And these are not extraordinary things. I’m not promising you a gold medal at the 2020 Olympics or that you’ll become the next Zuckerberg.

Everyone can save money, improve their skills, and create wealth.

The Impact Of Long-Term Compounding

It’s incredibly corny example, but take Warren Buffett. This is how he built his wealth over time.

Source: dadaviz.com

Don’t look at the numbers (or random x-axis). Look at the relative growth.

Between age 32 and age 44, Buffett improved his net worth by 1257%. That’s pretty exceptional growth over 12 years, right? Especially if you take into account that he lost a lot of money in his 40s. But that’s not the point here.

Look at this. From age 44 to 56, Warren Buffett’s wealth increased by a ridiculous 7268% over a similar time period. And of course, this is his net worth and there’s always luck involved with these type of numbers.

Plus, his net worth is based on stock prices — which means a big portion of it could be all gone tomorrow. But still, it’s about the growth he achieved over time.

Another thing: Buffett acquired 99% of his net worth after he became 50. Think about all those spoiled idiots in their teens, twenties, and even thirties (me included), who complain about the slow progress of their career. This helps you to put things in perspective.

Anyway, there’s a lot of Warren Buffett porn on the internet. And a lot of people pretend you can become rich by investing in the stock market. All you need to do is to buy their course that contains all the secrets to wealth.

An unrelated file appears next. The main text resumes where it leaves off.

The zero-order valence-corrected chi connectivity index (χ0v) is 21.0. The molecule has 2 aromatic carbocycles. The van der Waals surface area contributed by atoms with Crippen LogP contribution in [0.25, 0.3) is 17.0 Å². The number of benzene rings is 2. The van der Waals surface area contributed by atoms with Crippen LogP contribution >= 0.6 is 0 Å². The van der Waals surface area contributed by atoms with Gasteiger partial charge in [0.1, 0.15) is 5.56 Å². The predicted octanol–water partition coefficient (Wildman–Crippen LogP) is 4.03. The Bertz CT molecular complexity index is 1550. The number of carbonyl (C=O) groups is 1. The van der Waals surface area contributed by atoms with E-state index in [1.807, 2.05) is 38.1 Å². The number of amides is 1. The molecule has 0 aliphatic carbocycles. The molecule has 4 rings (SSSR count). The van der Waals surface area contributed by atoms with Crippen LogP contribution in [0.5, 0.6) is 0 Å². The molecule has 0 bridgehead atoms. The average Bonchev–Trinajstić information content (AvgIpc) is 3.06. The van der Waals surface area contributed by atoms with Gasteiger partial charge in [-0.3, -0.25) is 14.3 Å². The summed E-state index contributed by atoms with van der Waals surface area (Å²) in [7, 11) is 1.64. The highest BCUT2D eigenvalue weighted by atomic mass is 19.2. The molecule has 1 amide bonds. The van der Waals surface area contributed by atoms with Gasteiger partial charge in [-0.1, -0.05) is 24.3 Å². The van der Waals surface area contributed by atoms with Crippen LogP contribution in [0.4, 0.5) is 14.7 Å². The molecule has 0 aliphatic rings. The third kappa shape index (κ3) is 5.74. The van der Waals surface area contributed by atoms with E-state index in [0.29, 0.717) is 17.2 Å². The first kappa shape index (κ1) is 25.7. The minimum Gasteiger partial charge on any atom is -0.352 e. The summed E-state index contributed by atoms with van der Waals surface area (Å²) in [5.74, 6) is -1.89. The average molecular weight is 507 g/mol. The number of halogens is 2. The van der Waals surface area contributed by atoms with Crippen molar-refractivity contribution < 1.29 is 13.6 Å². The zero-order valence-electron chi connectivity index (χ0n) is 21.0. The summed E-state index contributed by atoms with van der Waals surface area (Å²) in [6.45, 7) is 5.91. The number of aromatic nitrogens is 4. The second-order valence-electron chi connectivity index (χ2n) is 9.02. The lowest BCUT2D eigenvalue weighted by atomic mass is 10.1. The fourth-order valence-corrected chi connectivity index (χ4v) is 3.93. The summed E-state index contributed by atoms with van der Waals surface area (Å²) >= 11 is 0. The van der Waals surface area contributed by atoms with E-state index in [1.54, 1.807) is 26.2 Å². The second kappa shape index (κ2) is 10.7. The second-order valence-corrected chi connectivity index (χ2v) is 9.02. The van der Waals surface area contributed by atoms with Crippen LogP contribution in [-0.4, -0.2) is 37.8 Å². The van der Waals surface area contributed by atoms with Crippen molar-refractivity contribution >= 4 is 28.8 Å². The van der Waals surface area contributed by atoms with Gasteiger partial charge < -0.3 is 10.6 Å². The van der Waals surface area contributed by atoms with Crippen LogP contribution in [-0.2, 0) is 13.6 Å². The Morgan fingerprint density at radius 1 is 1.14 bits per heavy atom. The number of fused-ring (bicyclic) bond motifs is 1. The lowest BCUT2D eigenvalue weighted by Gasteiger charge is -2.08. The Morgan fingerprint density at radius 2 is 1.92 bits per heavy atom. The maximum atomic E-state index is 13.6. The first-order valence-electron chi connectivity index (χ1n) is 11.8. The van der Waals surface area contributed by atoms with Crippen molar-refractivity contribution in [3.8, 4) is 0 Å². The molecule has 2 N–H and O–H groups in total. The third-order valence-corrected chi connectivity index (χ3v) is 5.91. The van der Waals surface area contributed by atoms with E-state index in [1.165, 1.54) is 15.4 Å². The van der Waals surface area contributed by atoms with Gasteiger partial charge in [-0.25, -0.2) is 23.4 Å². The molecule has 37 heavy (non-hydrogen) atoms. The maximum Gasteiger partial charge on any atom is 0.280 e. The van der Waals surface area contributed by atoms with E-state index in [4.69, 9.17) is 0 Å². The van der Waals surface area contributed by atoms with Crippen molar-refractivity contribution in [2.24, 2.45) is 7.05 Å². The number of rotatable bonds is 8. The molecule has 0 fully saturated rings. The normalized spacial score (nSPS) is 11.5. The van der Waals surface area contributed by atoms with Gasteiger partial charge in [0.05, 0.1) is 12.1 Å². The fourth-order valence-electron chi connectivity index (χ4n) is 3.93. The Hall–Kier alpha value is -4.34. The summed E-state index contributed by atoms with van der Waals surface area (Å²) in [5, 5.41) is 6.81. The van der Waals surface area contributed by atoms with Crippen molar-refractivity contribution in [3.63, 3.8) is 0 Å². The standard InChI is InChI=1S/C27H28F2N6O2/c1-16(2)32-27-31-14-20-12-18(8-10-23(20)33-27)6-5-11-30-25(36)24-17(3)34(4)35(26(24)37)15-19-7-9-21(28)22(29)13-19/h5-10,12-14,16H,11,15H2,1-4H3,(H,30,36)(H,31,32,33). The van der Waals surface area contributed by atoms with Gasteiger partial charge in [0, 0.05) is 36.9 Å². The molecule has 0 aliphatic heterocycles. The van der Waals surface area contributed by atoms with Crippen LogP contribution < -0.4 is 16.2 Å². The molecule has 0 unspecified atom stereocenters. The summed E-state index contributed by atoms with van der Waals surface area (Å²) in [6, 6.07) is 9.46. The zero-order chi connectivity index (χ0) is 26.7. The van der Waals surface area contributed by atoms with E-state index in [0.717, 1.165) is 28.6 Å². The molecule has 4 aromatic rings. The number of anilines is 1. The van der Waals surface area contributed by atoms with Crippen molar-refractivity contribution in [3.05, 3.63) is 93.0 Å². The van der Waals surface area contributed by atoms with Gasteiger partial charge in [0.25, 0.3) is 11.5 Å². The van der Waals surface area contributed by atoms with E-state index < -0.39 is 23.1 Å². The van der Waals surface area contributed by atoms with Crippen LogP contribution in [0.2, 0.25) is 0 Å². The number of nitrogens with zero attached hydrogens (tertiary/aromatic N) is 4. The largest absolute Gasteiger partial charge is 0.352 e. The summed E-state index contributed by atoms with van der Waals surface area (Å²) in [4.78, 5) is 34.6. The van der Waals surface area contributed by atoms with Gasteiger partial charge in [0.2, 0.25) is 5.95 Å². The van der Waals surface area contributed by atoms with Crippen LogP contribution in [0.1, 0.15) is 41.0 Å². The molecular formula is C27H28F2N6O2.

Yeah right. It doesn’t work that way. Personally, I hate stocks, and I think normal folks should stay away from Wall Street. I prefer real estate.

However, Buffett is the perfect example of sequential success. You can achieve big things with small actions, that build up over time.

This is not only true for money. The same concept applies to skills, health, and relationships.

You don’t build a strong body in a day, month, or even a year. It takes years of consistent effort. Shortcuts don’t exist, no matter how ‘smart’ you work.

For example, cyclists under the age of 28 rarely win big races like The Tour The France because it takes them years to build the strength, stamina, and mindset you need to win.

If you want to see the impact of compounding in your own life, it requires you to focus on one thing at a time (for every aspect of your life) and always look at the bigger picture.

It comes down to this: You’ll get there if you put in the work. Who cares if it’s tomorrow or 20 years? It will happen. That’s all that matters.

Darius Foroux writes about productivity, habits, decision making, and personal finance. His ideas and work have been featured in TIME, NBC, Fast Company, Inc., Observer, and many more publications. Join his free weekly newsletter.

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This post originally appeared on Darius Foroux and was published September 4, 2017. This article is republished here with permission.

Darius Foroux writes about productivity, habits, decision making, and personal finance.

Join his newsletter.